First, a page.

When you look at the data … This is like the citizen-metrics thing that we talked about. You’re effectively saying all this information about this new industry, which is a very emotionally, politically, medically loaded subject for many people is now available to people beyond those that are blessed explicitly by the government. The government has the data. Bio-track presumably has the data, our traceability central vendor, and the consultants of the government would have the data. If other people do then you have more sets of eyes looking at it, and you glean more information and value from it. We have many examples of that. I like that term, the citizen-metrics that we talked about earlier.
Just the stuff that I’ve created from it that is not necessarily your averages and totals. Many other people are making this available commercially as well. I tend to give the data away and do other things with services. Sales by inventory type, growth, pricing, mark-ups, how long product is staying on the shelves, how one store differs from another, when they started tying the lab results in. The potency numbers and the quality assurance, and safety numbers. That just opened up a huge window. Indeed, my interest in the traceability data base started from Dominic being given it as a public records request, but the first thing I looked at was the lab results data that was from the old cannabis transparency project. The database was made available. I was all excited. I was like a kid in the data candy store, but it’s a horribly, poorly documented database, whose linkages are not obvious.
After about two months of frustrating work on my part, Dominic struck together a team of very talented people. We were able to crack initially the lab results. We looked at that, and it was apparent … The labs basically do two types of testing, potency and quality assurance. Potency is cannabinoid levels. I don’t like that use of the term but it’s what it is right now. Quality assurance, which is things like anti-microbial assessments, foreign matter, residual solvents, extracts for inhalation, things like that.
We looked at that, and my eyes just opened. It was a clear odd pattern in the data. It was so odd that we took it to the LCB about a year ago almost now, and showed it to them. It was clearly not possible in the world as we understood it. That just spun a whole bunch of work, as which you’re aware of that I’ve published up on High Blog.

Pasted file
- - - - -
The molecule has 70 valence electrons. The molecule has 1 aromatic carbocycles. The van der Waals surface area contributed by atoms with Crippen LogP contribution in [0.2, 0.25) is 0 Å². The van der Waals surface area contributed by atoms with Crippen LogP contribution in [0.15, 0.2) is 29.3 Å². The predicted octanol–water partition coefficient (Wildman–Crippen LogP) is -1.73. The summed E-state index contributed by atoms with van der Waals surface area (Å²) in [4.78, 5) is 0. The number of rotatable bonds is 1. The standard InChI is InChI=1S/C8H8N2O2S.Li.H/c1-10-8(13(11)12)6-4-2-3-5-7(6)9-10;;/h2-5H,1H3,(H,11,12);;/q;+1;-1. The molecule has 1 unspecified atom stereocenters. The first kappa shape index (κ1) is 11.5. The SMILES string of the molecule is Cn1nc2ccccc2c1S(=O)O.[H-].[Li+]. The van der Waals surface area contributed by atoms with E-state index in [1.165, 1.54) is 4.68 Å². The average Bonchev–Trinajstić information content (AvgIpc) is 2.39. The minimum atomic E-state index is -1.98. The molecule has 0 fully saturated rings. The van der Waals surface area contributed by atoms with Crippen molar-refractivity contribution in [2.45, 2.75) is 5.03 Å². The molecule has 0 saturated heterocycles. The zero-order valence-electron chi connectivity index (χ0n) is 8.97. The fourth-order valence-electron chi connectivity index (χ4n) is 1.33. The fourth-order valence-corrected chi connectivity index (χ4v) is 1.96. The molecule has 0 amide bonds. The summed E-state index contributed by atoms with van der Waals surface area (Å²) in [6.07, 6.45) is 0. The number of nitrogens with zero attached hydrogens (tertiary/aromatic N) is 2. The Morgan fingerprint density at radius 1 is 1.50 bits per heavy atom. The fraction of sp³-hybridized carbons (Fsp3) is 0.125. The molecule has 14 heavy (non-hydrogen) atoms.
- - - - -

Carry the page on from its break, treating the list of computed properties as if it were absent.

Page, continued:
It showed the labs doing some funny things. We would not have been able to do that without the data. My take away on the data stuff, the transparency of the data is crucial. As the rest of the nation launches this, please, I look at what Colorado makes available and what Oregon makes available to their people, which are dramatically different. I’m so fortunate in yet another way to live in Washington State, because we understand … We have the ability to understand this marketplace. Like right now, I don’t think any of the other states can, and we’re doing it.
If the other states come on board, if it’s only the liquor board or the cannabis board, or the gaming commission or whatever sin thing, medical thing they put in charge of it, or new thing, please encourage those governments and regulators to make available as much information as possible to you, so that you can understand the market, and so that you can really manage the market, sell its benefits, and adequately educate people about how few concerns there really are about it.
Shango Los: That’s a powerful piece of advice. We’re going to take a short break and be right back. We’re going to talk more about the inconsistency in lab results when we get back. You are listening to the Ganjapreneur.com Podcast.
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Welcome back. You are listening to the Ganjapreneur.com Podcast. I am your host Shango Los, and our guest this week is Dr. Jim Macrae of Straight Line Analytics. Before the break we were talking about the importance of cannabis analytics, getting data dumps from the state, so that individual citizens can work the data and see what we find. One of the things that most excited me and originally attracted me to your work Jim, is that you started coming up with really interesting data around the potency and other analytics that were coming out of the state approved cannabis labs. What insights does the data show with which labs may be more or less friendly to the industry?
Jim Macrae: Please, don’t get sued Jim. I published a series of … Something like five articles late last year, between late November and New Years Eve, I believe, on what I called lab friendliness within the state. Effectively, based on the work out of the Cannabis Transparency Project I took it upon myself, once I cracked the other portions of the lab data, and updated it, to do an assessment on a window of time. I took June, July, August effectively of last year. Those three months of data. We had, I think 14 labs up and running in the state at that point. Some of them had just started, so I have really thin data from them. It was enough into the market that I figured that they would work the bugs out of their processes and all that. I took a look at three months of data. Basically all of this stuff that they report. It falls into two families. I’m going to talk about quality assurance first, then I’ll talk about potency, if you don’t mind.
Quality assurance is basically, is the stuff safe? Would be a good way to put that. It’s a series of five different families of test including such things as the moisture level of bud, the relative absence of foreign matter in the product, the pass/fail levels on a handful of anti-microbial and growing things test, and the residual solvents in extract ventilation, particularly in volatile solvent based extracts.
It’s interesting, there’s data in all of that stuff. Those are basically pass/fail results. If you exceed a threshold or something like that, you fail. If the product fails, and they are typically testing batches of flowers here, many pound lots, if it fails you can’t sell it as that. Presumably you can retest it and if you remediate if that’s possible, and if it passes subsequently you can sell it. It’s a big thing to fail a test.